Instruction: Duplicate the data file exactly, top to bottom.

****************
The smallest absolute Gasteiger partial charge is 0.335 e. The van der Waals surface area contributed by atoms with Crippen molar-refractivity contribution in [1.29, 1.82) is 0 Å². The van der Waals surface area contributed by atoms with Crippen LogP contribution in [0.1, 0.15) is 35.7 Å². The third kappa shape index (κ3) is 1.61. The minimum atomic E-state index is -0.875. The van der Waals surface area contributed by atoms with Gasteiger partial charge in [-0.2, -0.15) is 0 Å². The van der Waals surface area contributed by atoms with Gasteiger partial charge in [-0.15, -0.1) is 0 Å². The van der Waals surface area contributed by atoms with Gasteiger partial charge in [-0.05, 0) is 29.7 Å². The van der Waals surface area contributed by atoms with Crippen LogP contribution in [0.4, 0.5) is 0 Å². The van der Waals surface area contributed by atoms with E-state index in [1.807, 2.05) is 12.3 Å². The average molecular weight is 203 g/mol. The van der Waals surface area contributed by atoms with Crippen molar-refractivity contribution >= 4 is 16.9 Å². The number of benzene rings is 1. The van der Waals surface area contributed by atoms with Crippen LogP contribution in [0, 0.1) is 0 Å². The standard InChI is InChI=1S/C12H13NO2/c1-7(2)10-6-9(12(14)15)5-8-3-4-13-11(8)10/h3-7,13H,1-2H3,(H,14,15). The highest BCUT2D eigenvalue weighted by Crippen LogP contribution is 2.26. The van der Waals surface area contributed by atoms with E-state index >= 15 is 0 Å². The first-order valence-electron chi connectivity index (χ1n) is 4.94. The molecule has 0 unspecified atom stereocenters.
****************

The smallest absolute Gasteiger partial charge is 0.335 e. The van der Waals surface area contributed by atoms with Crippen molar-refractivity contribution in [1.29, 1.82) is 0 Å². The van der Waals surface area contributed by atoms with Crippen LogP contribution in [0.1, 0.15) is 35.7 Å². The third kappa shape index (κ3) is 1.61. The minimum atomic E-state index is -0.875. The van der Waals surface area contributed by atoms with Gasteiger partial charge in [-0.2, -0.15) is 0 Å². The van der Waals surface area contributed by atoms with Gasteiger partial charge in [-0.15, -0.1) is 0 Å². The van der Waals surface area contributed by atoms with Gasteiger partial charge in [-0.05, 0) is 29.7 Å². The van der Waals surface area contributed by atoms with Crippen LogP contribution in [0.4, 0.5) is 0 Å². The van der Waals surface area contributed by atoms with E-state index in [1.807, 2.05) is 12.3 Å². The average molecular weight is 203 g/mol. The van der Waals surface area contributed by atoms with Crippen molar-refractivity contribution >= 4 is 16.9 Å². The number of benzene rings is 1. The van der Waals surface area contributed by atoms with Crippen LogP contribution in [0, 0.1) is 0 Å². The standard InChI is InChI=1S/C12H13NO2/c1-7(2)10-6-9(12(14)15)5-8-3-4-13-11(8)10/h3-7,13H,1-2H3,(H,14,15). The highest BCUT2D eigenvalue weighted by Crippen LogP contribution is 2.26. The van der Waals surface area contributed by atoms with E-state index >= 15 is 0 Å². The first-order valence-electron chi connectivity index (χ1n) is 4.94. The molecule has 0 unspecified atom stereocenters.